Global food prices are rising and are likely to touch an all-time high in 2013 due to drought in some parts of the world, according to a report.
It added that governments' interventions to check high food prices by way of export bans and commodity stockpiling could exacerbate commodity price volatility.
"Skyrocketing agri-commodity prices are causing the world to re-enter a period of "agflation", with food prices forecast to reach record highs in 2013 and to continue to rise well into Q3 of the 2013," Netherlands-based Rabobank said.
Also, the Food Price Index of UN body FAO is expected to rise by 15 per cent by the end of June 2013, it said in the report, adding that world food prices are rising once again as drought in the US, South America and Russia have diminished
crop prospects and tightened already low inventory levels.
As a result of drought in key exporting countries and rapid demand growth in developing countries, the combined global wheat, rice, corn and soyabean stocks-to-use is expected to fall to 19.6 per cent in 2012-13, only 0.4 per cent above 2007-08 levels, it added.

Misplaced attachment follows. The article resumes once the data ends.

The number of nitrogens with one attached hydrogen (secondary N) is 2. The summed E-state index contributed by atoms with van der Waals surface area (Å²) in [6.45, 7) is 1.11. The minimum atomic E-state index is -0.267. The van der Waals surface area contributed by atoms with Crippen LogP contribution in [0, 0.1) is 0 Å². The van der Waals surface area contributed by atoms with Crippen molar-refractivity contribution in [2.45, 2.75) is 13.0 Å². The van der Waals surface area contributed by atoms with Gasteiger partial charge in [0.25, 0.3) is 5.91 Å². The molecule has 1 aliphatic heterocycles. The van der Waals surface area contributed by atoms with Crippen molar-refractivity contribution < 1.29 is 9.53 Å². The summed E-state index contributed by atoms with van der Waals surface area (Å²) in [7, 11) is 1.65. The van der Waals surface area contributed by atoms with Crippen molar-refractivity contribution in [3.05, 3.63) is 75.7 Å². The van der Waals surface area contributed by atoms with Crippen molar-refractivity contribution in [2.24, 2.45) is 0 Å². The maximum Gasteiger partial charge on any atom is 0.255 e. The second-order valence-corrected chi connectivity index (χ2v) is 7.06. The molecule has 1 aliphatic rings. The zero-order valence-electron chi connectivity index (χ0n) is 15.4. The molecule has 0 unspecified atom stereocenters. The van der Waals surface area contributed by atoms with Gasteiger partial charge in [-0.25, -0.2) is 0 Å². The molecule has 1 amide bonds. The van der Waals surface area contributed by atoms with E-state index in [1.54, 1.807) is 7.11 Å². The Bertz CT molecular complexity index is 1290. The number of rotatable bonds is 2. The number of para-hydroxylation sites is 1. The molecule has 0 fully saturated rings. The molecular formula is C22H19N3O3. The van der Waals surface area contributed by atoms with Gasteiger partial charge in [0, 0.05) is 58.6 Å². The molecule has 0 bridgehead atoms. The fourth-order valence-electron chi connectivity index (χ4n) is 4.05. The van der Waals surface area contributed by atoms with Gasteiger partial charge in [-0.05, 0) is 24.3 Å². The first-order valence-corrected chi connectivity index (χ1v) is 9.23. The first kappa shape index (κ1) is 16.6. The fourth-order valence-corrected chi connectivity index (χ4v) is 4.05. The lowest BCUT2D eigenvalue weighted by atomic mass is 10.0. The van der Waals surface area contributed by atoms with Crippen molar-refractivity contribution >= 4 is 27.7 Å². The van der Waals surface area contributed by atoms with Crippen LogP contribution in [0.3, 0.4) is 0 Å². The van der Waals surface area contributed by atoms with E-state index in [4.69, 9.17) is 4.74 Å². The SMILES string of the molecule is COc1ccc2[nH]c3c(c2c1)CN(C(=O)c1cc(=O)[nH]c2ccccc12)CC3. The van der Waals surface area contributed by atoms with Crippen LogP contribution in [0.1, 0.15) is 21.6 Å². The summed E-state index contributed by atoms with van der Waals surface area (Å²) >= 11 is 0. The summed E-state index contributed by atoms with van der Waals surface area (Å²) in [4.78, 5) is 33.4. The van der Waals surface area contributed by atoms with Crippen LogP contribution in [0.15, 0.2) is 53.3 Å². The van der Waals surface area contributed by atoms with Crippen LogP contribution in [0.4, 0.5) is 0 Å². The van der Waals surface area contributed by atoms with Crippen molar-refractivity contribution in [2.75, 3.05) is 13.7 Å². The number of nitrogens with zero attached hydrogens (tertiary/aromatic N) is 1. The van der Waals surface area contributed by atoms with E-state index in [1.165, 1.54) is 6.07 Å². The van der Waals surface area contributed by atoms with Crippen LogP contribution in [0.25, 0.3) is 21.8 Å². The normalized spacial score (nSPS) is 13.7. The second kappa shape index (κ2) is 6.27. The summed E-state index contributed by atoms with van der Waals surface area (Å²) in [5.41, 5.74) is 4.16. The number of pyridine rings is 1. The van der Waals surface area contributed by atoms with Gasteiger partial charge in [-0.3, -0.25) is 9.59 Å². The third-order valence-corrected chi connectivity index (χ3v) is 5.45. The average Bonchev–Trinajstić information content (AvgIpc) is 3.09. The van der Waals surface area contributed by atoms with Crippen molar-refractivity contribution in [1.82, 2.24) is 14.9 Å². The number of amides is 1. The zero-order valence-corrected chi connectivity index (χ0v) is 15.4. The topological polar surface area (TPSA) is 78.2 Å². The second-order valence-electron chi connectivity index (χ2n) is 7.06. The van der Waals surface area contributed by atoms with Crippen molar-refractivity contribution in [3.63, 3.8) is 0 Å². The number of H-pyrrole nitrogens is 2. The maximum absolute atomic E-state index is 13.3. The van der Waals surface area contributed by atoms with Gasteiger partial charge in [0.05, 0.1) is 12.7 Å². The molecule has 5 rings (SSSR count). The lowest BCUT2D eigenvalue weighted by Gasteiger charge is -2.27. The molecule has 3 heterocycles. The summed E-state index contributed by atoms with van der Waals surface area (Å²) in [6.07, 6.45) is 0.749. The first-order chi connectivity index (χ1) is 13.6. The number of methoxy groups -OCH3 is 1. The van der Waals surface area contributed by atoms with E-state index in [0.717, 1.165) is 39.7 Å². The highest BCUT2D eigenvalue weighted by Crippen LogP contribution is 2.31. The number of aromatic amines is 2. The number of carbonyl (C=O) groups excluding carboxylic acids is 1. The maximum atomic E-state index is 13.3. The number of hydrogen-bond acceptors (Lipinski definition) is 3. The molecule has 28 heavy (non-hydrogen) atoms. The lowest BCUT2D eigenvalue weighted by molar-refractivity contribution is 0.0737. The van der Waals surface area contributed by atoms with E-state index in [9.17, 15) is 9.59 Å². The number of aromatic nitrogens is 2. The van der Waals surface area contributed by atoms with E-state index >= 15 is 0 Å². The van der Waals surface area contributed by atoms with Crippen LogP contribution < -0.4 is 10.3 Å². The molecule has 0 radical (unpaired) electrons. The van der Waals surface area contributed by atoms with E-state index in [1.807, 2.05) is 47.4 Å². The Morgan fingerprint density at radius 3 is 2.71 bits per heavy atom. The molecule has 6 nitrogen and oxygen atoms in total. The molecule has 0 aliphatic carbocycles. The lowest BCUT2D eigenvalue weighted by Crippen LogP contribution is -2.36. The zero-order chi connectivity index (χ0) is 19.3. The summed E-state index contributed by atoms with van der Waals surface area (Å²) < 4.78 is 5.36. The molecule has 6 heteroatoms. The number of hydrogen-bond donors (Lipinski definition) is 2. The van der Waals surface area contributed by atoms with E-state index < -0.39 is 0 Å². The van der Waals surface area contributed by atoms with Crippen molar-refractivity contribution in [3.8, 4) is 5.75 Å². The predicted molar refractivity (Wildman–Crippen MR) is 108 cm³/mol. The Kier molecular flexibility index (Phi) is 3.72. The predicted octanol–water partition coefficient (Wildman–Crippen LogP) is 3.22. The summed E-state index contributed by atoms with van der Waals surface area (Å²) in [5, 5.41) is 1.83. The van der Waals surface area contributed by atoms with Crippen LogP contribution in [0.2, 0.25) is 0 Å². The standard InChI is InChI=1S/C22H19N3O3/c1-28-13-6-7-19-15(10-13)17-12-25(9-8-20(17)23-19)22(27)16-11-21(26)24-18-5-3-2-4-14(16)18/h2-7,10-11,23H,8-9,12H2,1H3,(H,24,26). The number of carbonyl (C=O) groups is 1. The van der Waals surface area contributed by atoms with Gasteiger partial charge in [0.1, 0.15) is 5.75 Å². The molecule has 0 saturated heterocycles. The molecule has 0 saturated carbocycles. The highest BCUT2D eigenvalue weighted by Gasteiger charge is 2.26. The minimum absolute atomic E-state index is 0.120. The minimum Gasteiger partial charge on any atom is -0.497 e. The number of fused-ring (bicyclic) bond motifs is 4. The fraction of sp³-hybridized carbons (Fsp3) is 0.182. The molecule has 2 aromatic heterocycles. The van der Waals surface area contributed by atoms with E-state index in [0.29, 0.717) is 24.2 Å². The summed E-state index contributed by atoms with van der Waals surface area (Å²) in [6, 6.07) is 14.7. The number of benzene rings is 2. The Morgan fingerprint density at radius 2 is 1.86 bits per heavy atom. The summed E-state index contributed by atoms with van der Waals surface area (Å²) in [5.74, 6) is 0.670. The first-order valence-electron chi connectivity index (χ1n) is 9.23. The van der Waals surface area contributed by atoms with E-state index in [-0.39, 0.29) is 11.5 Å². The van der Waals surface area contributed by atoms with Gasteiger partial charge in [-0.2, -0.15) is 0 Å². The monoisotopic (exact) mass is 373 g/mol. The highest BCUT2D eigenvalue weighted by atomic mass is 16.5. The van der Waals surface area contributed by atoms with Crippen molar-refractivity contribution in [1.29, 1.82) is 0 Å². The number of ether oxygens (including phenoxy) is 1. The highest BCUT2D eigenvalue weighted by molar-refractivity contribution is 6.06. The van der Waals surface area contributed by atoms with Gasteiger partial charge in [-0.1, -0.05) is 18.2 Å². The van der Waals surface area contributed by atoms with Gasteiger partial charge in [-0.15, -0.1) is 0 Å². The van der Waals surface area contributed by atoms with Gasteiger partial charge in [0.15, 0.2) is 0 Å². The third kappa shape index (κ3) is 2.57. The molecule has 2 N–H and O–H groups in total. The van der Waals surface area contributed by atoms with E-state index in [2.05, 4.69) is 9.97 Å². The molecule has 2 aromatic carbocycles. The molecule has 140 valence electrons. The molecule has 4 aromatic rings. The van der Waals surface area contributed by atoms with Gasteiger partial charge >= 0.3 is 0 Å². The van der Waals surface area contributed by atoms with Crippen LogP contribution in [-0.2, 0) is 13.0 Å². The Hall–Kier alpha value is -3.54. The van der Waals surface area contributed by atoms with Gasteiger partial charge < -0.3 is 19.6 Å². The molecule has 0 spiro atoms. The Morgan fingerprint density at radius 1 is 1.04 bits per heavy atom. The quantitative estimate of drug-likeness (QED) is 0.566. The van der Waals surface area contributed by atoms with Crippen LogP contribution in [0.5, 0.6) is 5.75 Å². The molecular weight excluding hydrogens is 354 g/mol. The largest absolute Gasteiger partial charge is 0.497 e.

ccording to the Rabobank, "This time around, the most affected commodities are largely used in animal feed (like corn and soyabean) and are not core food staples (such as wheat and rice) of the world's developing economies."
Unlike the staple grain shortage seen in 2008, this year's scarcity will affect feed intensive crops with serious repercussions for animal protein and dairy industries, it said.
The report "Re-entering Agflation", prepared by the Food and Agribusiness Research and Advisory (FAR) wing of the Rabobank, said global grains and oilseeds prices are likely to remain at a high for at least the next 12 months.
Emphasising that the impact of high food prices on the poorest consumers should be reduced this time around, FAR global head Luke Chandler said, "...purchasers are able to switch consumption from animal protein back towards staple grains like rice and wheat."
"These commodities are currently 30 per cent cheaper than their 2008 peaks. Nonetheless, price rises are likely to stall the long-term trend towards higher protein diets in Asia, the Middle East and North Africa," Chandler added.
In developed economies - especially the US and Europe - where meat and corn price elasticity is low, the knock-on effect of high grain prices will be felt for some time to come, he added.
Stating that food security remains a highly sensitive issue